Thinking hard what to do next Thursday. If things come through, methinks they need to be presented and two have come through today which might help you to decide, if undecided:
Another, Liz Patterson, said: “I feel robbed of my pension money as the reason I put in for over 40 years was so I had something in my old age. Sixty this year and not informed the SPA had changed in 1995.
“No chance to do anything about it now. Another six years of working and to add insult to injury, also have to continue paying NI contributions on my earnings when people before me stopped doing this when they hit 60.
“So feel very unfair, unjust, penalised because I was born in the 50’s and have paid over and above my fair share of NI contributions.
“Am I going to get anything extra for paying another 10 years worth of NI contributions before I can now claim my pension. No, nothing extra. So where is the fairness when the goalposts are moved without even telling you or giving you a chance to do something about it. Yes, I do feel robbed and will continue to feel this for the next 6 years.”
Not only having been hit by various pension changes over the years those affected have also criticised the way they have been implemented, often without informing those affected or only telling them at the last minute leaving them unable to make financial arrangements.
Now Dearieme tore strips off me the other day for daring to suggest BT were not going to honour agreements but that above still stands.
2. Some breakdowns, by Nigel Sedgwick, longtime occasional commenter here:
Concerning the UK economy and government spending, here are (IMHO) some useful graphs.
First we have Total Government Spending annually since 1950. This is expressed as pounds per capita index linked to 2005. This is a better view/normalisation than percentage GDP when there has been lots of variation in GDP (because of recessions and booms) as well as changes in government policy. Note the fascinating up-kicks in gradient from 1998 (Blair became PM in 1997) and even more up-kick from 2009 (Brown became PM in 2008). The Conservative/Liberal Democrat coalition (from 2010) and Conservative government (from 2015) have done next to zilch to cut back on the massive expenditure increases.
Now look at Health Care. Expenditure per capita (inflation adjusted) has more than doubled since 1997, with big up-kicks from 1998 and 2009. Now, I know health care is important to us all, but has NHS performance more than doubled over the period from 1997? Have we had value for money?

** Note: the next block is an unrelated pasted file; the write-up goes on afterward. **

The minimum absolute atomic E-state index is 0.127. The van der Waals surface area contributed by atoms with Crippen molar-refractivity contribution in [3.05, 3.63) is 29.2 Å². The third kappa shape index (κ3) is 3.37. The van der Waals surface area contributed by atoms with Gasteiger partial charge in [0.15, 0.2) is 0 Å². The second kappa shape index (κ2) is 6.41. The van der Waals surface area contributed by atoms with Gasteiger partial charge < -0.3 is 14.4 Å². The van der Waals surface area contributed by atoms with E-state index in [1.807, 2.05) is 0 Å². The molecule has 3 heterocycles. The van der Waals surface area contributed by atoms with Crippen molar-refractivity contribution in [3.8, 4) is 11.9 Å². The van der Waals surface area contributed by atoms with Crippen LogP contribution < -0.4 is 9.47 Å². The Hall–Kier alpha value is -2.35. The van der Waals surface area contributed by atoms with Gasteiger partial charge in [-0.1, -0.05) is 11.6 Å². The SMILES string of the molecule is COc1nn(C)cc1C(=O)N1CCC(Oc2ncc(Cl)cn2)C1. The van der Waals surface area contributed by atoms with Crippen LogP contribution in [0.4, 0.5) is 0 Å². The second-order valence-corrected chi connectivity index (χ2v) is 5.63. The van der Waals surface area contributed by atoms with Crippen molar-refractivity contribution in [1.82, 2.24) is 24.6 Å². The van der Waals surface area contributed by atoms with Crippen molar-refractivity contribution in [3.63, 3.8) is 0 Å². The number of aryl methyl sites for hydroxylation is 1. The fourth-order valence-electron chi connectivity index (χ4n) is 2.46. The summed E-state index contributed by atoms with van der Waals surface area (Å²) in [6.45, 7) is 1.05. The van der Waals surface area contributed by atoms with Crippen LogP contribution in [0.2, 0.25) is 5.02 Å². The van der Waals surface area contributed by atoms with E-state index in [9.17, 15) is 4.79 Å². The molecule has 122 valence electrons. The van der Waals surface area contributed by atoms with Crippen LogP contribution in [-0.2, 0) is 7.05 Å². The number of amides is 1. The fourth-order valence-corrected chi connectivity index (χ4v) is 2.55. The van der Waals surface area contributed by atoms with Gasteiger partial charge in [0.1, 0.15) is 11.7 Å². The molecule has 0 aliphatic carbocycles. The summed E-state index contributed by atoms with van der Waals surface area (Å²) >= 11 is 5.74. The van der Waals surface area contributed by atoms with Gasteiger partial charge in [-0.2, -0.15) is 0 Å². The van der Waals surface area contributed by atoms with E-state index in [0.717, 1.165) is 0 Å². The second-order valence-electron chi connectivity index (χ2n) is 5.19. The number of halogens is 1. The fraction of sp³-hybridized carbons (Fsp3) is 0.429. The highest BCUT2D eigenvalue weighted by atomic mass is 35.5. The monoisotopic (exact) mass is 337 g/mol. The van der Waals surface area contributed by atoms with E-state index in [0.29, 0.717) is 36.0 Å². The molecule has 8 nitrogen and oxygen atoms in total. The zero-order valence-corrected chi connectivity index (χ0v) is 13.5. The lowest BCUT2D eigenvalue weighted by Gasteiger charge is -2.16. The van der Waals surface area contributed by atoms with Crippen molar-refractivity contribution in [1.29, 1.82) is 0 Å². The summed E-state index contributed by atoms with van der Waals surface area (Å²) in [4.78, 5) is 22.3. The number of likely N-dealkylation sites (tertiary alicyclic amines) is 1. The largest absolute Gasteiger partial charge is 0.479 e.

The second detailed area is Education. Here we see some cutback since 2012, but it is still over 50% higher than at the start of the Blair government in 1997. And just look at that sharp peak between 2009 and 2012 – a 13.5% increase in 2009 (over 2008) by PM Brown in just 1 year. Again we should ask: (i) has education improved to be 50% better over the period in which inflation indexed and per capita costs have increased by 50%? and (ii) what did the 13.5% increase in 2009 give that was worth the money?
Lastly here today, we have Pensions. There may be a bit of demographic age changes to deal with, from improved life expectancy, post WW2 baby boom, etc – but what did actually happen around 1993, 1998 and 2009. Oh, it’s Blair and Brown again – this time assisted by Conservative PM Major in 1993. State pension costs in 2017 are 114% higher that 1997 and 226% higher than 1992 (all figures after indexing for inflation and for total population). Even though it might cost me personally as an upcoming state pensioner, I struggle to see any real unfairness to me in PM May’s suggested modest cutbacks; this is especially if they are means tested so the worst off do not suffer.
AND don’t forget – all that money not blown through over-generous increases in health, education and pension expenditure (which must have a load of XXX not to the benefit of the general population who pay for them) does not disappear – it is there for other government expenditure (perhaps better thought out) or it remains in the pockets of the taxpayers for their own use.
PM May and her authoritarian Conservative colleagues are definitely far from the best offering from Westminster in my lifetime – but there is no choice in this election – unless you want even more barmy expenditure and other pointless socialist/communist folly.